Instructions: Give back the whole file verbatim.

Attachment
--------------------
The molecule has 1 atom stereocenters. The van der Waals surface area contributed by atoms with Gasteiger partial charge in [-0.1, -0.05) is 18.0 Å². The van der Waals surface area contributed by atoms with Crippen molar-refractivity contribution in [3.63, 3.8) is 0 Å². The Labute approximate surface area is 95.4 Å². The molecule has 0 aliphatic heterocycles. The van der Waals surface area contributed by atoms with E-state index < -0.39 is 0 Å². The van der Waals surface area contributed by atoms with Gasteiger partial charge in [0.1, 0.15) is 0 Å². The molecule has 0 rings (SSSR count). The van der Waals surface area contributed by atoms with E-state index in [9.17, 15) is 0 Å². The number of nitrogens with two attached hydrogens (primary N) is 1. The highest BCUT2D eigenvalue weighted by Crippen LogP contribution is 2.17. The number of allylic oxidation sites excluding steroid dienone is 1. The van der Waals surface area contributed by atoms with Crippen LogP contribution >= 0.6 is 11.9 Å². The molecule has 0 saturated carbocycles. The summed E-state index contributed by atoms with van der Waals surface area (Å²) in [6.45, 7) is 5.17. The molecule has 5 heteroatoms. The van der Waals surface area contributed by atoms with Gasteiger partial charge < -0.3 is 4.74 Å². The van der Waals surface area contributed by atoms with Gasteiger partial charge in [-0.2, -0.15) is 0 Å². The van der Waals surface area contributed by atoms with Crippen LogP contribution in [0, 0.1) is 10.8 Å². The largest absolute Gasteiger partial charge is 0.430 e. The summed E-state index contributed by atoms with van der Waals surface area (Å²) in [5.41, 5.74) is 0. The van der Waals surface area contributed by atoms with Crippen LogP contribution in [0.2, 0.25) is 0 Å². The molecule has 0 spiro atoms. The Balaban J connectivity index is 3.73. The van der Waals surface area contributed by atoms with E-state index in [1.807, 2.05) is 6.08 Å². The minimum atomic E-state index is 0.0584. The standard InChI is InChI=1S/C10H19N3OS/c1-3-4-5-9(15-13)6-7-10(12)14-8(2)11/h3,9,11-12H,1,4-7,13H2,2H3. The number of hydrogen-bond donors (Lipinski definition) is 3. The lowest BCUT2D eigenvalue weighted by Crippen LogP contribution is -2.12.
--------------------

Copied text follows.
The molecule has 1 atom stereocenters. The van der Waals surface area contributed by atoms with Gasteiger partial charge in [-0.1, -0.05) is 18.0 Å². The van der Waals surface area contributed by atoms with Crippen molar-refractivity contribution in [3.63, 3.8) is 0 Å². The Labute approximate surface area is 95.4 Å². The molecule has 0 aliphatic heterocycles. The van der Waals surface area contributed by atoms with E-state index < -0.39 is 0 Å². The van der Waals surface area contributed by atoms with Gasteiger partial charge in [0.1, 0.15) is 0 Å². The molecule has 0 rings (SSSR count). The van der Waals surface area contributed by atoms with E-state index in [9.17, 15) is 0 Å². The number of nitrogens with two attached hydrogens (primary N) is 1. The highest BCUT2D eigenvalue weighted by Crippen LogP contribution is 2.17. The number of allylic oxidation sites excluding steroid dienone is 1. The van der Waals surface area contributed by atoms with Crippen LogP contribution >= 0.6 is 11.9 Å². The molecule has 0 saturated carbocycles. The summed E-state index contributed by atoms with van der Waals surface area (Å²) in [6.45, 7) is 5.17. The molecule has 5 heteroatoms. The van der Waals surface area contributed by atoms with Gasteiger partial charge < -0.3 is 4.74 Å². The van der Waals surface area contributed by atoms with Gasteiger partial charge in [-0.2, -0.15) is 0 Å². The van der Waals surface area contributed by atoms with Crippen LogP contribution in [0, 0.1) is 10.8 Å². The largest absolute Gasteiger partial charge is 0.430 e. The summed E-state index contributed by atoms with van der Waals surface area (Å²) in [5.41, 5.74) is 0. The van der Waals surface area contributed by atoms with Crippen LogP contribution in [0.2, 0.25) is 0 Å². The molecule has 0 spiro atoms. The Balaban J connectivity index is 3.73. The van der Waals surface area contributed by atoms with E-state index in [1.807, 2.05) is 6.08 Å². The minimum atomic E-state index is 0.0584. The standard InChI is InChI=1S/C10H19N3OS/c1-3-4-5-9(15-13)6-7-10(12)14-8(2)11/h3,9,11-12H,1,4-7,13H2,2H3. The number of hydrogen-bond donors (Lipinski definition) is 3. The lowest BCUT2D eigenvalue weighted by Crippen LogP contribution is -2.12.